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Author Topic: Some more behind-the-scenes shots on CineArchive  (Read 2661 times)
Paulo
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« on: May 29, 2016, 06:39:14 AM »

The fantastic CineArchive site has just posted these on-location shots - I've not seen some of these, intrigued by the first one clearly showing a microphone recording sound (maybe they were recording sound on-set at that point?)













See http://cinearchive.org/ and http://mabellonghetti.tumblr.com/post/144126307907/henry-fonda-claudia-cardinale-charles-bronson for more. Also http://mabellonghetti.tumblr.com/tagged/sergio-leone  Smiley

« Last Edit: May 29, 2016, 06:42:54 AM by Paulo » Logged
drinkanddestroy
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« Reply #1 on: May 29, 2016, 08:05:02 AM »

Wow, great shot of the microphone.

I definitely read in STDWD that they recorded some direct sound in DYS and OUATIA; don't remember about OUATITW.

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« Reply #2 on: May 29, 2016, 08:53:17 AM »




"Now that you've called me by name" shot !!!  Maybe Leone wanted to make sure the lips matched the voice for such a close up.

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« Reply #3 on: May 29, 2016, 10:57:18 AM »

Wow, great shot of the microphone.

I definitely read in STDWD that they recorded some direct sound in DYS and OUATIA; don't remember about OUATITW.

The fact that they didn't use direct sound has little to do with the fact that they recorded it or not. Apart from inserts and shots where sound really isn't relevent, you almost always record sound on a set. In french we call it "son témoin" (literal translation because i don't know the right one: witness sound). It's used in post to have a reference so the editor doesn't become crazy trying to read lips when editing dialogues.

Great pictures  Afro Afro Afro

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« Reply #4 on: May 29, 2016, 12:17:38 PM »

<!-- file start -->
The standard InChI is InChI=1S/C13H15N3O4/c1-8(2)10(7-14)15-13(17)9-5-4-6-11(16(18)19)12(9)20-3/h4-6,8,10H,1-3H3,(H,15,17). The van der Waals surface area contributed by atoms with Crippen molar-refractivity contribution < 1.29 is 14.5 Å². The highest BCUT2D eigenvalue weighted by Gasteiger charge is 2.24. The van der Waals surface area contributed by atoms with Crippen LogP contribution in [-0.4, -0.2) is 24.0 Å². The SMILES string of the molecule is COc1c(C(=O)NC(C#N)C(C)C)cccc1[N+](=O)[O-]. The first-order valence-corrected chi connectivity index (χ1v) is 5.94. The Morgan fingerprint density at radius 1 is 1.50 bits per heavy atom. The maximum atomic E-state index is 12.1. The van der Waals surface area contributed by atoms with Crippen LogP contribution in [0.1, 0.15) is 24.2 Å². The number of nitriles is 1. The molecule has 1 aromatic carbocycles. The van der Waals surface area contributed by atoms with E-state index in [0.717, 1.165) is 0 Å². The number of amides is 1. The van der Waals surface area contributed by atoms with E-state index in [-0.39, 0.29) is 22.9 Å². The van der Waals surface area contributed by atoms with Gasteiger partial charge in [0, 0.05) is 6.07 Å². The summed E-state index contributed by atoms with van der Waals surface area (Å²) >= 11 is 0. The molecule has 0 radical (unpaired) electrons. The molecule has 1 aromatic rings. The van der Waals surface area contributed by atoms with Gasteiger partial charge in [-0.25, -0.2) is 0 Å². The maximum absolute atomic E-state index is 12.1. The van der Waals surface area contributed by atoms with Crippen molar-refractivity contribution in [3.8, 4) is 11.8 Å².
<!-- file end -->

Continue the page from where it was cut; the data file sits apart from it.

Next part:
The fact that they didn't use direct sound has little to do with the fact that they recorded it or not. Apart from inserts and shots where sound really isn't relevent, you almost always record sound on a set. In french we call it "son témoin" (literal translation because i don't know the right one: witness sound). It's used in post to have a reference so the editor doesn't become crazy trying to read lips when editing dialogues.

Great pictures  Afro Afro Afro

Frayling says that Eastwood said that before making FOD - a very cheap production, his first Italian production - someone warned him to hold onto his script, that they'll probably lose the script by the time the dubbing session rolls around and have to make up the dialogue. And that's what happened: Eastwood held onto his script, and that's why he had the English dialogue to dub, the same dialogue he spoke in the movie rather than a new made-up dialogue.

In Peter's new GBU book, there is a nice pic on the set of someone holding a little recording device to record dialogue.

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« Reply #5 on: May 29, 2016, 05:09:52 PM »

You can't film close up's of of Academy Award winning actors without recording sound.  If you want to keep their respect.

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« Reply #6 on: May 29, 2016, 05:54:29 PM »

You can't film close up's of of Academy Award winning actors without recording sound.  If you want to keep their respect.

Which actor won an Academy Award by the time he acted in a Leone movie? I can only think of two: Rod Steiger and Robert De Niro.

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« Reply #7 on: May 30, 2016, 01:40:11 AM »